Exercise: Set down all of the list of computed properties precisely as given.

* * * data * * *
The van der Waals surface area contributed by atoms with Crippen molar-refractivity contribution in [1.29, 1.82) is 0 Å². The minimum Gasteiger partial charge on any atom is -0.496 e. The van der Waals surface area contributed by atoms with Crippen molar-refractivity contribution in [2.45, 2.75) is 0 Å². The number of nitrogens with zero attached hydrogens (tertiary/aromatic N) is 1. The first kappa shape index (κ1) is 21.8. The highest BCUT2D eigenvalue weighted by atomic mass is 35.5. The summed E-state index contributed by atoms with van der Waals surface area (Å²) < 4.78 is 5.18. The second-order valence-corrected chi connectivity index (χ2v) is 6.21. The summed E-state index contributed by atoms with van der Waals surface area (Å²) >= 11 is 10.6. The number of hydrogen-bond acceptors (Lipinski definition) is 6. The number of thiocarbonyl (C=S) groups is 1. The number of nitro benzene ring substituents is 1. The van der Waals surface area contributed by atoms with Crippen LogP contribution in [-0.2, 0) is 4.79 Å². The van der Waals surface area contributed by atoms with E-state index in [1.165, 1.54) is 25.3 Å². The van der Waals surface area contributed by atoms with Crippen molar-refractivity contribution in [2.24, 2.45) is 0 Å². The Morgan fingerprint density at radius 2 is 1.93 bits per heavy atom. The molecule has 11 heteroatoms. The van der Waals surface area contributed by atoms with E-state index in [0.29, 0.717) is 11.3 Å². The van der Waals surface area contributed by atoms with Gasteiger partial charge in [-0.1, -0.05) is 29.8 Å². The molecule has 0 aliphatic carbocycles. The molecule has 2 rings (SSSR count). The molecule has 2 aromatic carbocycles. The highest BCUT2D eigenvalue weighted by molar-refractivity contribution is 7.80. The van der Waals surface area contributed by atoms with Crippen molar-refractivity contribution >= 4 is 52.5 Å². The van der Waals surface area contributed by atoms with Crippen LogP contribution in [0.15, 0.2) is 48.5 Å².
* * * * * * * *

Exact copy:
The van der Waals surface area contributed by atoms with Crippen molar-refractivity contribution in [1.29, 1.82) is 0 Å². The minimum Gasteiger partial charge on any atom is -0.496 e. The van der Waals surface area contributed by atoms with Crippen molar-refractivity contribution in [2.45, 2.75) is 0 Å². The number of nitrogens with zero attached hydrogens (tertiary/aromatic N) is 1. The first kappa shape index (κ1) is 21.8. The highest BCUT2D eigenvalue weighted by atomic mass is 35.5. The summed E-state index contributed by atoms with van der Waals surface area (Å²) < 4.78 is 5.18. The second-order valence-corrected chi connectivity index (χ2v) is 6.21. The summed E-state index contributed by atoms with van der Waals surface area (Å²) >= 11 is 10.6. The number of hydrogen-bond acceptors (Lipinski definition) is 6. The number of thiocarbonyl (C=S) groups is 1. The number of nitro benzene ring substituents is 1. The van der Waals surface area contributed by atoms with Crippen LogP contribution in [-0.2, 0) is 4.79 Å². The van der Waals surface area contributed by atoms with E-state index in [1.165, 1.54) is 25.3 Å². The van der Waals surface area contributed by atoms with Crippen molar-refractivity contribution in [2.24, 2.45) is 0 Å². The Morgan fingerprint density at radius 2 is 1.93 bits per heavy atom. The molecule has 11 heteroatoms. The van der Waals surface area contributed by atoms with E-state index in [0.29, 0.717) is 11.3 Å². The van der Waals surface area contributed by atoms with Gasteiger partial charge in [-0.1, -0.05) is 29.8 Å². The molecule has 0 aliphatic carbocycles. The molecule has 2 rings (SSSR count). The molecule has 2 aromatic carbocycles. The highest BCUT2D eigenvalue weighted by molar-refractivity contribution is 7.80. The van der Waals surface area contributed by atoms with Crippen molar-refractivity contribution >= 4 is 52.5 Å². The van der Waals surface area contributed by atoms with Crippen LogP contribution in [0.15, 0.2) is 48.5 Å².